House Republicans voted unanimously to remove an exemption in the American Health Care Act that would have kept certain Obamacare protections for members of Congress and their staff.
The loophole — which includes protections for preexisting conditions and coverage of essential health benefits — was first reported last week by Vox’s Sarah Kliff. Meanwhile, the latest version of the American Health Care Act would let states opt out of requiring insurers to offer these benefits.
This loophole was first included in an amendment of the American Health Care Act offered by Rep. Tom MacArthur (R-NJ) last week. After Vox reported on the exemption, MacArthur offered legislation to fix it and make Congress subject to the same rules as the rest of health law enrollees.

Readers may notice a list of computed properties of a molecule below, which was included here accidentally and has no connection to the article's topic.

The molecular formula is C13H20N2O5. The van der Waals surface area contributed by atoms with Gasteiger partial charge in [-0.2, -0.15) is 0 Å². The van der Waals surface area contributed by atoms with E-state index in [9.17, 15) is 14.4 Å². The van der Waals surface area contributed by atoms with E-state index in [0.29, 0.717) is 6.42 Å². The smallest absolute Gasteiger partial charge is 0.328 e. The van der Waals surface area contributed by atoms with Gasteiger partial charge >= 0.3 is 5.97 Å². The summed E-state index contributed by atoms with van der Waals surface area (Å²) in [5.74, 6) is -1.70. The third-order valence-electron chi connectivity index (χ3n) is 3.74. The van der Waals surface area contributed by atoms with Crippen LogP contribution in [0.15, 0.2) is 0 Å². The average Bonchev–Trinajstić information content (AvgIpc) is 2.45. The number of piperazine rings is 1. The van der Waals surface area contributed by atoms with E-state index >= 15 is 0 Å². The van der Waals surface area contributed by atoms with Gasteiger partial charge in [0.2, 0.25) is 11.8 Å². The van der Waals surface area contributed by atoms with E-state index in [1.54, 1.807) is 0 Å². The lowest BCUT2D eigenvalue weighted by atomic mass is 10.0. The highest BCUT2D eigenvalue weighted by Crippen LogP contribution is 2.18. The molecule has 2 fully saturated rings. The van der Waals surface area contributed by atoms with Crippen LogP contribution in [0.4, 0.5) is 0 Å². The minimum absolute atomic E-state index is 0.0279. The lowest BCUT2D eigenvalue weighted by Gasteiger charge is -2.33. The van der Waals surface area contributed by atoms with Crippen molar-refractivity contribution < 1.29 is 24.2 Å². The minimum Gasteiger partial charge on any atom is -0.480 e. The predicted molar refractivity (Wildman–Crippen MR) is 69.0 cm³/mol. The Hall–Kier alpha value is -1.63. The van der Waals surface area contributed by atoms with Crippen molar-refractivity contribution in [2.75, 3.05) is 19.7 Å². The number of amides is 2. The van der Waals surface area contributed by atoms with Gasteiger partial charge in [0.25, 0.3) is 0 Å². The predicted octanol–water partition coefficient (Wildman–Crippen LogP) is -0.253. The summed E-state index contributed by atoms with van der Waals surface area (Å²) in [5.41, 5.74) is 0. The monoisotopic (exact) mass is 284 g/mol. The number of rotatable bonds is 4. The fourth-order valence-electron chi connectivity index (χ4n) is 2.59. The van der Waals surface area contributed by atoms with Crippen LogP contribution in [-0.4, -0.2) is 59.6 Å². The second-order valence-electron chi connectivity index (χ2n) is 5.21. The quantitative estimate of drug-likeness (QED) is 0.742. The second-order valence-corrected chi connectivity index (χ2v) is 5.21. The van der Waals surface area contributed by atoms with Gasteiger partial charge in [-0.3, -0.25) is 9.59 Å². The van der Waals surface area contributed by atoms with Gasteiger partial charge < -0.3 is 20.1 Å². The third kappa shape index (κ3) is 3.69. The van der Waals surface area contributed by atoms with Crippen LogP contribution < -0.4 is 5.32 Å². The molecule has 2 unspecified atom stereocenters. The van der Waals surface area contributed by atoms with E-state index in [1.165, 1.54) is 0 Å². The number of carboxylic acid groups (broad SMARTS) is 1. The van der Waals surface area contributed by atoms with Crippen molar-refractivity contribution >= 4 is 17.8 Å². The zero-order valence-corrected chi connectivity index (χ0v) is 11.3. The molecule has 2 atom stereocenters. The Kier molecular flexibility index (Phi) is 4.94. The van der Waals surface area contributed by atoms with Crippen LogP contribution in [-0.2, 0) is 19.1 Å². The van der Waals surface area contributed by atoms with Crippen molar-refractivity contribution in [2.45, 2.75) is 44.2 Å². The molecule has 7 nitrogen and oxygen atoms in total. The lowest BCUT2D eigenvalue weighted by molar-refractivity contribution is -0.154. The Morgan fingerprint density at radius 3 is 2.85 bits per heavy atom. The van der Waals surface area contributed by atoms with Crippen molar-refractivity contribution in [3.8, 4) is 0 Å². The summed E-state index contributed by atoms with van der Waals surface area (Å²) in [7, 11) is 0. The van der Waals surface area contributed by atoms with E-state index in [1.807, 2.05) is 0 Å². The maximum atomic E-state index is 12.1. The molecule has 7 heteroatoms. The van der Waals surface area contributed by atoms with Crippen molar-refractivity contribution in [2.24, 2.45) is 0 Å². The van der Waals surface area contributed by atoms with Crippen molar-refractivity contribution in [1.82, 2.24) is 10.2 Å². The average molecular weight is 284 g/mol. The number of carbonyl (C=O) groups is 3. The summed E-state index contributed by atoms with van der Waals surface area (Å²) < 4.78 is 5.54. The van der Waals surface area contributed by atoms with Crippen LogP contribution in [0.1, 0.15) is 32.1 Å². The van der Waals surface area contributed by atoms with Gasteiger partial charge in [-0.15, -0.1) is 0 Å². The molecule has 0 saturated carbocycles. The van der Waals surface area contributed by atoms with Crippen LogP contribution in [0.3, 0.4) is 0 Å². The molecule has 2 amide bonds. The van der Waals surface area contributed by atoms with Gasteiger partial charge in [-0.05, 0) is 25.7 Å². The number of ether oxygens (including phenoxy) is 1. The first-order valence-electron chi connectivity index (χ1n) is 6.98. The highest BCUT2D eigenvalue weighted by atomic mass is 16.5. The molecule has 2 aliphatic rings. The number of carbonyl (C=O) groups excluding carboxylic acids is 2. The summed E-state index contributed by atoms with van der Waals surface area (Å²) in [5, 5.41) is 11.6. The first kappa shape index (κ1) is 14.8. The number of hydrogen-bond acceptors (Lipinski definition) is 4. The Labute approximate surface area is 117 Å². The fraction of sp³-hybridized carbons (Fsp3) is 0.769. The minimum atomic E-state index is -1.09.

The exemption still requires at least 60 votes in the Senate and will need to survive a filibuster. Congressional Republicans don’t think they can get the exemption through the reconciliation process they are relying on to replace the health care bill, which only requires 51 votes to pass.
This means there is a decent chance that even if the American Health Care Act passed the Senate, the fix to close the loophole for legislators still might not. It’s hard to see Democrats offering up the eight votes Republicans would need to get to 60 to address this problem in the bill.